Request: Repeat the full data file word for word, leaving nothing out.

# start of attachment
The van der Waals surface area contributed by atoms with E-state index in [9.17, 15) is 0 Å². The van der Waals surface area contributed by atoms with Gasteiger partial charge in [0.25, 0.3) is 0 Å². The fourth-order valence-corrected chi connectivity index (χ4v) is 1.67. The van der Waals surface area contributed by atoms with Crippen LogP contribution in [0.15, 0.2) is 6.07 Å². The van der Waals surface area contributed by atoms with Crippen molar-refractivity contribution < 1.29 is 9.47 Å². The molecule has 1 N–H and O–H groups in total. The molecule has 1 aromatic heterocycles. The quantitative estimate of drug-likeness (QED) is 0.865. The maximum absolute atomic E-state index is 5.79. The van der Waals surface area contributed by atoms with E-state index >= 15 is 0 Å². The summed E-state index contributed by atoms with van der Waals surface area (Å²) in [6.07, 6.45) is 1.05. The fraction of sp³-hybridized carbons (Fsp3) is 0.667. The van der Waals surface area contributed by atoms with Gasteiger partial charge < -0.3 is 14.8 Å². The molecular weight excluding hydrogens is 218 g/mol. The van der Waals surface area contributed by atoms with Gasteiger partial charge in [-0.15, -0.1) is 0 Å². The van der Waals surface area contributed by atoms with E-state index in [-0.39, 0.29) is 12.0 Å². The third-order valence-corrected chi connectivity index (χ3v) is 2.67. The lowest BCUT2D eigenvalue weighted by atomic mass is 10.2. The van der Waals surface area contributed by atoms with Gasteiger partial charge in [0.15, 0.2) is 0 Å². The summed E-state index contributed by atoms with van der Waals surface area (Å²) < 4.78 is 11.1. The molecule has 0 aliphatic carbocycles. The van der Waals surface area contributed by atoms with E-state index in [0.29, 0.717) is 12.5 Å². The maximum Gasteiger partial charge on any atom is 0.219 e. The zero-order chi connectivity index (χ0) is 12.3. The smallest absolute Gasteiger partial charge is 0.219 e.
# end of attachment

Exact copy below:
The van der Waals surface area contributed by atoms with E-state index in [9.17, 15) is 0 Å². The van der Waals surface area contributed by atoms with Gasteiger partial charge in [0.25, 0.3) is 0 Å². The fourth-order valence-corrected chi connectivity index (χ4v) is 1.67. The van der Waals surface area contributed by atoms with Crippen LogP contribution in [0.15, 0.2) is 6.07 Å². The van der Waals surface area contributed by atoms with Crippen molar-refractivity contribution < 1.29 is 9.47 Å². The molecule has 1 N–H and O–H groups in total. The molecule has 1 aromatic heterocycles. The quantitative estimate of drug-likeness (QED) is 0.865. The maximum absolute atomic E-state index is 5.79. The van der Waals surface area contributed by atoms with E-state index >= 15 is 0 Å². The summed E-state index contributed by atoms with van der Waals surface area (Å²) in [6.07, 6.45) is 1.05. The fraction of sp³-hybridized carbons (Fsp3) is 0.667. The van der Waals surface area contributed by atoms with Gasteiger partial charge < -0.3 is 14.8 Å². The molecular weight excluding hydrogens is 218 g/mol. The van der Waals surface area contributed by atoms with Gasteiger partial charge in [-0.15, -0.1) is 0 Å². The van der Waals surface area contributed by atoms with E-state index in [-0.39, 0.29) is 12.0 Å². The third-order valence-corrected chi connectivity index (χ3v) is 2.67. The lowest BCUT2D eigenvalue weighted by atomic mass is 10.2. The van der Waals surface area contributed by atoms with Gasteiger partial charge in [0.15, 0.2) is 0 Å². The summed E-state index contributed by atoms with van der Waals surface area (Å²) < 4.78 is 11.1. The molecule has 0 aliphatic carbocycles. The van der Waals surface area contributed by atoms with E-state index in [0.29, 0.717) is 12.5 Å². The maximum Gasteiger partial charge on any atom is 0.219 e. The zero-order chi connectivity index (χ0) is 12.3. The smallest absolute Gasteiger partial charge is 0.219 e.